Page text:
After the sublime swooping corners of Snakes Pass, the route remains fairly lumpy – fairly unavoidable in this part of the country!
You won't be able to overlook the steep climb out of Jackson's Bridge, which is a bit of an unsung hero for those not on the national hill climb circuit. Narrow and beautiful, you'll probably go home raving about it.
Next up is Holmfirth, a beautiful town full of stone buildings. From here, you'll hit the notorious Holme Moss, tracing a major part of the second stage of the 2014 Tour de France. As you ride up it, try and envisage those 60,000 fans lining the roadside. On a clear day you can see over 100 kilometers (60 miles), and surely the fact that it has one of the most powerful radio transmitters in all of the country is enough to testify to its dominance of the landscape.
Take a look around you once you hit the top, then spin an easy gear back to Glossop. It's a beautiful route and regularly rated as one that shouldn't be missed in the UK–if not the world.
A ride that's packed full of fresh air but not so fresh legs by the end of it. 1,600 metres of climbing isn't your usual weekend fare so relish every moment.
Starting and finishing at the National Cycling Centre, here's a great loop that's not only family friendly but also incredibly diverse and a real showcase of eastern Manchester.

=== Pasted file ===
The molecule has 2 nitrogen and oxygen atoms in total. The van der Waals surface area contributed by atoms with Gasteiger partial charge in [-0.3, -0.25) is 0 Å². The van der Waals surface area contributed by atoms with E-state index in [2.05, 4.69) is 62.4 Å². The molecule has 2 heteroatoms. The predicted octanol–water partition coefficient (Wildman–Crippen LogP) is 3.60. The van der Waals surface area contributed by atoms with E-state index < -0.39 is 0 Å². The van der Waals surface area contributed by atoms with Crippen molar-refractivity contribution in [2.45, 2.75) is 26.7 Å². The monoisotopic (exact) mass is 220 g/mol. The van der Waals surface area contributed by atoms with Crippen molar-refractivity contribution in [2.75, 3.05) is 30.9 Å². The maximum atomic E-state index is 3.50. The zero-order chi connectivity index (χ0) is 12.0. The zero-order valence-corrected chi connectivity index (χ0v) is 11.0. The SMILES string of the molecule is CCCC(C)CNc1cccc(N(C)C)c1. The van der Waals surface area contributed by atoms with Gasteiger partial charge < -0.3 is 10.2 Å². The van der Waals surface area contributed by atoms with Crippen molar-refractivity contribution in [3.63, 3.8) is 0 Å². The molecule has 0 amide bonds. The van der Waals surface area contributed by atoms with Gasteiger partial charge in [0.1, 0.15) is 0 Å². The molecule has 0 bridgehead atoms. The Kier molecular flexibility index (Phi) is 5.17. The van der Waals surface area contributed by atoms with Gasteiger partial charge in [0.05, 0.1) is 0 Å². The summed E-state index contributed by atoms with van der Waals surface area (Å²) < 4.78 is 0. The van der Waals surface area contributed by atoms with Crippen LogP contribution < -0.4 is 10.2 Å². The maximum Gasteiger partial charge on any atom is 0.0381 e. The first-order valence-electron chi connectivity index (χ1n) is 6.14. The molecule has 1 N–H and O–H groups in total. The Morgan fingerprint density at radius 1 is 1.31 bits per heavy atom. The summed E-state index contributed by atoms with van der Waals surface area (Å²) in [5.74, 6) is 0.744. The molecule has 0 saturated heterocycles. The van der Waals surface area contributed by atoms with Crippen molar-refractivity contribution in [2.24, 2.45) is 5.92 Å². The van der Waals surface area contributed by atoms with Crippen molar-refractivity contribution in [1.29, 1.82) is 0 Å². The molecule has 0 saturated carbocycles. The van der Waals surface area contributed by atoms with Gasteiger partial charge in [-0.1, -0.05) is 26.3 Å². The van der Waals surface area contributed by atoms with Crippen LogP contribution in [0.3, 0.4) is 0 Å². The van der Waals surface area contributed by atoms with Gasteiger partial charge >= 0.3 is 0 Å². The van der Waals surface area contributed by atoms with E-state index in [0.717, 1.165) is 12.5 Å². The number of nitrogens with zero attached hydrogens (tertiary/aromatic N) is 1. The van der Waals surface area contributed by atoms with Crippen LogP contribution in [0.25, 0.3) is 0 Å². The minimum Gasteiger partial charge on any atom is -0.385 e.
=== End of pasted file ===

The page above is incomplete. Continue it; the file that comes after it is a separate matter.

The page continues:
It is essentially split into two halves - pre- and post-hill. Pick your favourite section and plant the seed for a future on two wheels.
Once you're back at the velodrome you can explore what's on and sign up for taster sessions - mountain biking, BMXing or track cycling mainly. It's regarded as the best facility of its kind in the UK so expect a few elites to park up next to you perhaps. There's a café where you can observe the goings-on in the velodrome as well.
It's back out to Edale for this classic Century ride that loops across the entirety of the Peak District before a tidy turn in the idyllic (if not slightly over popular) town of Matlock.
Enjoy the first leg of the loop as it swerves southwards on quick-rolling lanes. After a brief pause at Matlock Bath's Nooch Cafe, it's time get your climbing legs in gear – pronto. Salters Lane isn't particularly famous but it is certainly memorable.
Then it's largely downhill to Bakewell - another stunning town with quaint shops and cafes – before a barrage of climbs that culminates in the spectacular Mam Nick climb in the shadow of the achingly popular Mam Tor summit. Tight and twisty lanes that really glow in the sunlight, somehow still managing to retain an indelible charm in the UK's more commonplace weather. These are the sorts of roads that deserve a page or two in any tourist brochure.
Once on the train back to Manchester you'll be able to admire the very same views that you just rode across. Chapeau!
Check train times on nationalrail.co.uk